More specifically, the return on investment, both quantitatively and qualitatively, is even higher for smaller organizations where the improvements are more impactive and substantial for existing operations given the smaller employee base and the higher proportionate cost when something “falls through the cracks.”
Additionally, although not often included on the quantitative side of the ledger, the deferred costs associated with security-related events should be identified and estimated. Certainly, we hear about publicized hacking and ransomware events at large corporations, but a significantly greater amount of security-related losses happen at the employee level (such as when employees keep files after leaving the company), whether purposeful or not.
The flip side of securing digital files in the organization is the growing need to provide access to users wherever they are, at any time, using any device type. This means getting important data and information out of existing legacy systems that either don’t provide for mobile access or have not been optimized for smaller screen sizes. The cost for upgrading many of these systems to gain mobile device access — if access is even available — can be large and time-consuming. A simpler and less expensive approach is moving or copying the data out of the larger systems and allowing them to be accessed using your DMS.
Why it’s as important, or more important, than many department systems
There are few characteristics that are common across an entire organization. It’s hard to put finance and production side-by-side and see a lot of similarities. One key commonality, however, is the organizational reliance on digital information to complete their workflows. Unfortunately, this commonality is also seen in many of the developing issues concerning digital files.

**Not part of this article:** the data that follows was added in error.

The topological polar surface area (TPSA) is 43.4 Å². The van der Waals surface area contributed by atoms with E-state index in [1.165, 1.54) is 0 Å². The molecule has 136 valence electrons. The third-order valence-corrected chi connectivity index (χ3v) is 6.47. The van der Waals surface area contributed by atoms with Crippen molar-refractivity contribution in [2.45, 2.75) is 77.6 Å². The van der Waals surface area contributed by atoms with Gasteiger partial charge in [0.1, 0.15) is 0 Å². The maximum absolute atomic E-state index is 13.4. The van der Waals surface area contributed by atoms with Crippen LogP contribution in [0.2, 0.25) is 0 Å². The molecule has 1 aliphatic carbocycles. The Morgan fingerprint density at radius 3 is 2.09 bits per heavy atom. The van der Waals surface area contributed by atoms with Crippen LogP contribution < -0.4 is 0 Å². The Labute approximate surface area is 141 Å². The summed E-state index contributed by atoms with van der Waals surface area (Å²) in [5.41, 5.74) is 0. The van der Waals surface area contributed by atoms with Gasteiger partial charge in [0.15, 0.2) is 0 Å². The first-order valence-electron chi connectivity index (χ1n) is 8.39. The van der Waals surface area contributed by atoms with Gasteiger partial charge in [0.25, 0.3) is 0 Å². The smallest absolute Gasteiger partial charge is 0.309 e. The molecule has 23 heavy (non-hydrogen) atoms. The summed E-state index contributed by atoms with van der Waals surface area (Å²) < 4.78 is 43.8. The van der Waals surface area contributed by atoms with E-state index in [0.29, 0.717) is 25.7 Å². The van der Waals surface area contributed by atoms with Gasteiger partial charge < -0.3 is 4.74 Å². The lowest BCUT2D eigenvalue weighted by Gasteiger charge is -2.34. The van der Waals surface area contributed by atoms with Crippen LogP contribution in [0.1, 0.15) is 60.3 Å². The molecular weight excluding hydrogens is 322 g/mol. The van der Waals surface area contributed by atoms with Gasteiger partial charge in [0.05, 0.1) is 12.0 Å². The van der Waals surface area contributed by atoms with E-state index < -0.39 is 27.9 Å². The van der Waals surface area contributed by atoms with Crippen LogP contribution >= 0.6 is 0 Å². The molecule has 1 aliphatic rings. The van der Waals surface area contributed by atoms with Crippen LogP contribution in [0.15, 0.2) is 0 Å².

The number and variety of digital files is expanding at a very rapid pace, to the point that IT is having trouble storing, distributing and archiving information sensibly. Given the tumbling cost of disk storage, it’s typically easier for companies just to keep everything electronically. But if “big data” is all the rage, “obese data” is clogging up the pipes. Managing all these files in an efficient and practical way is now a requirement across all functions of the organization.
For small and medium-sized businesses, this affects operations in subtle, but often impactive ways. Most notably, as files are edited and improved, the different versions get confused, deleted or are just unfindable. The cost in terms of rework, time, inefficiency and frustration can be more significant for smaller companies (not to mention the impact on people’s employment tenure). Robust DMSs manage this requirement with the added benefit of providing audit trails and data for improvement analyses.
Ironically, an advantage small and medium-sized companies may have over their bigger brethren may be that they have fewer large legacy systems. Getting access to these systems and the data within, especially using mobile devices, is usually difficult if even available at all. Getting the data to users when they need it and wherever they are speeds up workflows and improves productivity. More and more DMS solutions provide for mobile access which enhances collaboration, as users in different offices, locations or divisions can get real-time, simultaneous access. In today’s must-have-it-now environment, these collaboration events are happening more frequently and increasing employee satisfaction.
But more importantly, smaller operations need the added security that these types of systems provide. The three most vital elements of a document management or workflow system are security, security and security. As smaller companies are not known for their extensive intrusion detection and prevention systems, this is where hackers and phishers focus. Add on the loss of important files, downtime while backing up and general frustration when security events occur, and SMBs need more security, not less. Getting a NIST compliance audit can help, but one of the key requirements under NIST SP 800-171 is the need for appropriate securitization of both physical systems and software systems. The best practice is to anticipate these needs and introduce the needed security now. DMSs are only one part of the picture, but a good and affordable start to securing the company data.
Small and medium-sized businesses are being dragged into the digital transformation era, sometimes against their wishes. There are various systems to support this organizational transition, from front-end scanning to digital file management, to email capture, and analysis systems including BI, Big Data and AI/machine learning applications. The first steps into the digital transformation don’t have to be traumatic, costly or diversionary. Formal document management systems are affordable, easy to implement and are an essential leg in the journey toward total digital nirvana.